Hemin Mukriyani (1921–1986) was the pen name for Seyed Mohammad Amin Shaikholislami Mukri, Kurdish poet, journalist, translator, and literary critic.
He was born in the village of Lachin, near Mahabad in 1945. After going through the elementary school of Saadat in Mahabad and completing his religious training at the Shaikh Borhan's Khanaqah in the village of Sharafkand, Hemin joined the Kurdish Resurrection Party (Komeley Jiyanewey Kurd), founded in 1942. This was the first Kurdish political organization with a clear ambition for the establishment of an independent Greater Kurdistan. During the WWII when the Red Army invaded parts of northern Iran, including most of Azarbaijan and parts of Kurdistan, KJK changed its name to Kurdish Democratic Party and declared the first Kurdish republic with Mahabad as its capital. Mukriyani, along with his best friend Abd-al-Rahman Sharafkandi (Hazhar), was named the Kurdish national poet of the Republic of Mahabad, and became the secretary of Haji Baba Shaikh, the prime minister and head of the self-proclaimed Republic. He fled the oppression that followed the downfall of the Republic in December 1946 and he took refuge in Slêmanî in Southern Kurdistan, where he was arrested. He was released after a while. After the agreements of 11 March 1970, which allowed the Kurdish insurgents and Baghdad's central government a four years' respite, Hemin settled down in Baghdad and became an active member of the Kurdish Academy of Science.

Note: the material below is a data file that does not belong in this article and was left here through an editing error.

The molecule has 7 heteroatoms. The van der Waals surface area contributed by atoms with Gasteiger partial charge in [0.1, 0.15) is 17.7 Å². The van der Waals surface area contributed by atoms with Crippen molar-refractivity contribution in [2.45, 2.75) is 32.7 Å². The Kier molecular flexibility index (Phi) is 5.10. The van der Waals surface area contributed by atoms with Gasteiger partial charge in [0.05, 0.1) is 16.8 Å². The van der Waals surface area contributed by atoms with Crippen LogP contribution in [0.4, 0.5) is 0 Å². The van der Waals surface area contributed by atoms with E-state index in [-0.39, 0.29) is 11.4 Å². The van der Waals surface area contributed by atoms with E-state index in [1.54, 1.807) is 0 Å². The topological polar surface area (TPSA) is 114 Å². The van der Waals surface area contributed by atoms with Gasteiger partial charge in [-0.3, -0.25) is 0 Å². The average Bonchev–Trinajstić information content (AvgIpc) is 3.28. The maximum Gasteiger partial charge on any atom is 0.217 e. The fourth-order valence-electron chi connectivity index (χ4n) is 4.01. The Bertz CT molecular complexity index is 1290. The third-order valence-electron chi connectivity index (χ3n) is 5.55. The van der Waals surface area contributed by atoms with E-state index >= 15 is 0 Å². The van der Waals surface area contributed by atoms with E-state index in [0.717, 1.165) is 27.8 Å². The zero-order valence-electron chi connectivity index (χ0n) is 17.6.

He contributed regularly to the newspapers Kordestan, Hawari Kurd (The call of the Kurds), Hawarî nîştiman (The call of the motherland), Girugalî mindalan (The children's babble), Agir (Fire), Halala (Tulip), the organ of the Kurdish Women's Association. After the fall of the Pahlavi monarchy in 1979 in Iran, he set up the Salaha-al-Din Ayyubi Kurdish publishing house in Urmia, which publishes a Kurdish journal called Sirwe (Breeze), from spring 1985. Mukriyani served as the editor of the journal until his death in 1986.